Tuesday, December 12, 2006

The Hybrid Phenomenon PREFACE


The first of three ideas that led to this culminating experience came out of passion and necessity. In 2003, I was faced with a 350 mile move. Somehow, I was going to have to make a 700 mile commute to try and finish grad school. While shopping for a high mileage car, I was immediately drawn to the first hybrid released in America. The Honda Insight was rated at 70 MPG and got better mileage than the Prius at highway speeds.
Hybrid curiosity got me interested in what else was happening in the auto industry. After decades of working on cars and several years of entrepreneurial experience and studies, I realized right away that the hybrid was connected to a larger opportunity. It was preceded by what Dr. McCline, professor of entrepreneurship at San Francisco State University (SFSU), called the three Cs: change, chaos and confusion.
I felt that the industry was ready for new players and technologies. In the months before the move from San Francisco to Los Angeles, I approached several professors with the first idea for my master’s project: a business plan to start a hybrid automaker. Dr. Wardlow, a professor of marketing at SFSU, laughed at the idea due to capital costs. But he referred me to Dr. Silverman, professor of sustainable business at SFSU.
At our first meeting, we agreed that a business plan was not feasible. As a prolific case study author, Dr. Silverman helped develop the second idea for this project with a new outline. Over the next year, the writing evolved from business plan into case study targeted at business strategy textbooks. Isolated in Los Angeles, I wrote and wrote and wrote. Little did I know, case studies weren’t supposed to dive as deep as I did?
In 2004, linking oil, the environment and hybrid consumers sounded feasible, but too much changed in 2005. Detroit hit a brick wall and I moved back to San Francisco and divorced my car and truck. I found new relevant information almost daily, and couldn’t quite decide on when and where to end the project. Another deadline came and went, so I put the project on the shelf for a few months.
I came back to the project in late 2006. The political and business climate had changed. The talk had gone from hydrogen economy to corn and then to plug-in hybrids. I had read thousands of pages of material and rewrote many drafts because of so much changing information. The project had gone beyond the scope of a case study.
At the same time, I had to replace my advisor because he was on a one year sabbatical. I called some professors that were also hybrid drivers. Dr. Carr-Ruffino, author and management professor at SFSU, offered to take over the project right away. With three months to go, we quickly agreed to restructure the huge amount of material into a report about the hybrid phenomenon. Her idea that the culminating experience could become a book changed everything. I started thinking about hybrid stories and weaved some into the chapters that Dr. Silverman outlined a year earlier. The research report was reborn for the third and last time as The Hybrid Phenomenon.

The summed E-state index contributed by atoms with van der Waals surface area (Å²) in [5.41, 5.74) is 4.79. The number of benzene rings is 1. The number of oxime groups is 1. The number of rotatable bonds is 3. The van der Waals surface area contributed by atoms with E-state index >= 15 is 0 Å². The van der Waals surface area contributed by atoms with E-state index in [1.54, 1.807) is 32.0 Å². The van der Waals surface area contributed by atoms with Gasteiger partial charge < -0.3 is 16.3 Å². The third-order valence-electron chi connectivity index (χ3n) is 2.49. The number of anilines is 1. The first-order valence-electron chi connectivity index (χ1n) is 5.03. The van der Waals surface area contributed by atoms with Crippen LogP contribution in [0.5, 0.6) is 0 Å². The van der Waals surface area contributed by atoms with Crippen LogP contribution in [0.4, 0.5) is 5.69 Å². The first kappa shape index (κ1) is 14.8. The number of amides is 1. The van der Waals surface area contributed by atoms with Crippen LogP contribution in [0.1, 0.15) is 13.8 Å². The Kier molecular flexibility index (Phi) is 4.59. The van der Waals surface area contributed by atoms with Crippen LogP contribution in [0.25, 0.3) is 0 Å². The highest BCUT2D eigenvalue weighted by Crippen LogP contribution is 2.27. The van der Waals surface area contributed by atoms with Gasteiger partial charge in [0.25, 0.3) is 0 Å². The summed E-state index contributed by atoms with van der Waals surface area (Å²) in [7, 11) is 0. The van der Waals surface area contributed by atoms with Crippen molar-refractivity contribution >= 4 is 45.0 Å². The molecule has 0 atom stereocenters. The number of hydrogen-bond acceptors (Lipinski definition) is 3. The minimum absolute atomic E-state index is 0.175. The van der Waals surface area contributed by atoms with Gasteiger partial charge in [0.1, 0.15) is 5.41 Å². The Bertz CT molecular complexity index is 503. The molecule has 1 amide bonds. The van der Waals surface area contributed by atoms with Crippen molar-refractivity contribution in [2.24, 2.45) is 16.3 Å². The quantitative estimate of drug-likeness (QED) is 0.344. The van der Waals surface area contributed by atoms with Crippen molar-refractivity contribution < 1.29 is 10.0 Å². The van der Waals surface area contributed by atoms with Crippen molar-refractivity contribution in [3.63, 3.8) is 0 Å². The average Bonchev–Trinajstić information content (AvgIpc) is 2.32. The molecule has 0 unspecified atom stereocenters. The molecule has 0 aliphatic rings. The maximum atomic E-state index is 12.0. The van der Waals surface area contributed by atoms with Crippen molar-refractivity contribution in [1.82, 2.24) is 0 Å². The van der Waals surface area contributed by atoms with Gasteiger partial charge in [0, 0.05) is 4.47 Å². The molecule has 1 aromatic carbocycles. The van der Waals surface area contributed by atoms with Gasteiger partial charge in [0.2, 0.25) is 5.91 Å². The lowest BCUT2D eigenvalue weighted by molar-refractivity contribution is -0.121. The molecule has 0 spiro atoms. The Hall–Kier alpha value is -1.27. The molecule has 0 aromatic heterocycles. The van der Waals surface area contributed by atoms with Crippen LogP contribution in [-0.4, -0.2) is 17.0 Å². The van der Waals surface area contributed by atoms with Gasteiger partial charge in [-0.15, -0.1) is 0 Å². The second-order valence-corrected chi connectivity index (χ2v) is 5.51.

Over the last three months, the project really took off. It was so rewarding to add real life quotes to the data I had collected. With a fresh set of interview questions for hybrid owners, I walked the streets of San Francisco. I’ve been lucky enough on some days to be able to see 20 hybrids and drivers. I must have seen thousands of bumper stickers, license plate frames, colors, types of cars and drivers. During a year of living without a car, I watched the hybrid go from alternative to mainstream.
I’ve also driven several Ford, Toyota and Honda hybrids through family, friends, rentals and events. I’ve read as much as I could about hybrids. I’ve attended green car events (see Appendix A) and talked to dozens of people about hybrids.
I’ve always been fascinated with cars. As a young five-year-old in the 60s, I rode the streets of San Francisco on my own hybrid: a plastic big wheel retrofitted with a solid steel tricycle front wheel. My father had engineered the fastest big wheel around, and by junior high, I graduated to mini-bikes, go-karts and dirt bikes.
In high school, my first job was pumping gas at the closest station to Sears Point, now known as Infineon Raceway. I still remember drag nights and helping kids fill up their muscle cars on leaded premium. While I tinkered on my first car, I never thought that I would have the chance to drive over 50 different models over the next 20 years. In the 80’s gas was cheap and low mileage muscle cars were cool. It was an innocent time before energy, the environment and transportation became major global issues. Horsepower and the open road drove the guilt free American car dream.
Things have changed. Writing this project has given me new hopes for the future. My business hope is that engineers, marketers, accountants and managers work more closely together to develop ideas that can help consumers make greener choices. My strategic hope is that CEOs will grow confident in greener strategies and sustainable business practices. My personal hope is to land a job related to this research and publish.

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Portland, OR, United States
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